SAN JOSE -- DRAM makers are readying production capacity and Intel Corp. is lining up chipset support, but questions surrounding the initial price premium of DDR2 memory chips are complicating industry efforts to predict how quickly PC OEMs will adopt the next-generation technology.
For their part, DRAM suppliers said they will have ample quantities of the devices when demand begins to ramp up in the first half of next year. A consensus of vendors agreed that DDR2 memory will be adopted first by server manufacturers, which are seen as more inclined to pay higher prices to gain access to the architecture's higher speed, lower power, improved heat dissipation, and smaller form factor.
How fast DDR2 ramps into the mainstream PC market is another question, one that panelists at last week's Intel Developer Forum had difficulty answering. "If the DDR2 price premium is small and goes away quickly, we could see a fairly aggressive ramp," said Pete MacWilliams, Intel senior fellow and director of platform architecture. "If the premium is too high, it will take longer to bring DDR2 into the mainstream."
With most DRAM suppliers eager to resurrect profits, the competitive pressure to ramp up production quickly "could have everyone fighting for orders, and that will drive down the DDR2 price," said Tom Quinn, vice president of sales and marketing for Samsung Semiconductor Inc., San Jose.
If the initial price premium is too high, however, suppliers could be in a bind. Matthew Godfrey, an analyst with Semico Research Corp., Phoenix, said OEMs typically set aside 10% of their total system costs for mainstream memory, a threshold that could affect how fast they embrace DDR2. And since upcoming Intel DDR2-enabled chipsets will also support DDR1 memory, PC OEMs have the option of using either. That gives them a hedge if initial DDR2 price premiums turn out to be unacceptable, MacWilliams said.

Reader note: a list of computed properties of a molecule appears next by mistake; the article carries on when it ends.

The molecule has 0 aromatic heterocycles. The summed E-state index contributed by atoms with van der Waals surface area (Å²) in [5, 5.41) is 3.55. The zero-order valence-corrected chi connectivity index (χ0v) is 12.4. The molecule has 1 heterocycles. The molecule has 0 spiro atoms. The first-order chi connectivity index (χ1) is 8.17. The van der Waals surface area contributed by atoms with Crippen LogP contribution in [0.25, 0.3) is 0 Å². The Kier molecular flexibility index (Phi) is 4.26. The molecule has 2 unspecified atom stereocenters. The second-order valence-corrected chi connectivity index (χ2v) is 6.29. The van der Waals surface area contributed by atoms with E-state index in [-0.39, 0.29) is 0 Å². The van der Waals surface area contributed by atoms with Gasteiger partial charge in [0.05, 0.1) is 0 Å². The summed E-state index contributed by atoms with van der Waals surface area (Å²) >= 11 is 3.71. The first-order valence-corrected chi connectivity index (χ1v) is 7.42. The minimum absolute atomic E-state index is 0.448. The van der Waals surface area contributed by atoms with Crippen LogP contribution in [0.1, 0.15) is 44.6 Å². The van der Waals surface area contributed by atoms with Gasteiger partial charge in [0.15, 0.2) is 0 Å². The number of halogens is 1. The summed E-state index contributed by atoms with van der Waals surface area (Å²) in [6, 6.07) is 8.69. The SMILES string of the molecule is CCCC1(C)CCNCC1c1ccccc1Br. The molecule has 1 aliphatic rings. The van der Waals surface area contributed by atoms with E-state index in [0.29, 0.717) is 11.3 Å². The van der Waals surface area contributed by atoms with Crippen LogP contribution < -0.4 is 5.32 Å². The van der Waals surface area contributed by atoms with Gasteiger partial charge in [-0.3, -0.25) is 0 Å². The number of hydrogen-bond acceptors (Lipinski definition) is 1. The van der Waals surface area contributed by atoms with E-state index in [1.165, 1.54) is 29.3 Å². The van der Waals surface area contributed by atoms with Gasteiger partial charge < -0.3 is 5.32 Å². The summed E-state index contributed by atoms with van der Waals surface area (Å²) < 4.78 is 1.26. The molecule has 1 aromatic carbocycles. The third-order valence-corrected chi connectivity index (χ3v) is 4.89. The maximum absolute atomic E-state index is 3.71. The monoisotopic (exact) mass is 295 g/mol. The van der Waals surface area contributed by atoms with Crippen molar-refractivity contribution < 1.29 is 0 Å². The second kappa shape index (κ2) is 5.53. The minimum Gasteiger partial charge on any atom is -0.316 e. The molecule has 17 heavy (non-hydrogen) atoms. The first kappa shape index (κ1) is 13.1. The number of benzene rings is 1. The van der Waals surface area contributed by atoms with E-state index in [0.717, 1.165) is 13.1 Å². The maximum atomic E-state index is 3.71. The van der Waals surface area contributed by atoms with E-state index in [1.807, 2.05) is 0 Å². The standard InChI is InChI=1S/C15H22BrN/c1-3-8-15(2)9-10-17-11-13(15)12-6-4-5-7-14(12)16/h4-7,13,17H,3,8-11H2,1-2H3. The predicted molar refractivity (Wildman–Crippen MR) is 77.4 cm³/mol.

The difficulty forecasting DDR2 PC adoption rates is leaving DRAM vendors in a quandary. Because the chips have a three- to four-month production cycle, suppliers must gear up well in advance to ensure they have enough of the devices to meet potential demand. Chee Ho, DRAM product marketing director for Infineon Technologies North America, San Jose, warned at an IDF panel that "if customers are not willing to pay the premium, we could get an oversupply of DDR2, because I don't expect any suppliers to pull back from their initial production ramp."
Major memory vendors all said they will have no problem next year shifting to the next-generation chip, and each claimed to have DDR2 devices in validation by Intel.
MacWilliams said that the first round of tests will be completed in another month or so. "In testing so far, we have only seen a few small issues that needed to be fixed, which is normal. We've seen no show-stoppers, and no problems with the DDR2 specification or technology."
Intel has also started validation testing of DDR2 modules, which is expected to run through the end of the year. The company's own DDR-enabled chipset for servers, code-named Lindenhurst, and a reference motherboard also are expected to be validated by year's end. Lindenhurst is slated to be available the first half of 2004.
An unconfirmed DDR2-enabled chipset for desktop PCs, which industry sources said is the Grantsdale, is also scheduled to be introduced the first half of next year.
"We can ramp chipset production faster than DRAM vendors can ramp memory chips," MacWilliams said. Once uncertainties regarding desktop PC adoption rates have been addressed, market forecasters expect DDR2 sales to take off quickly.
Farhad Tabrizi, vice president of worldwide marketing for Hynix Semiconductor Inc., San Jose, estimated DDR2 will garner about 10% of total DRAM market revenue next year, jumping to 45% in 2005 and 75% in 2006. Tabrizi said that PC manufacturers would initially adopt DDR2/400 and DDR2/533 chips, moving to DDR2/667 in the second half of 2004 and DDR2/800 in the first half of 2005.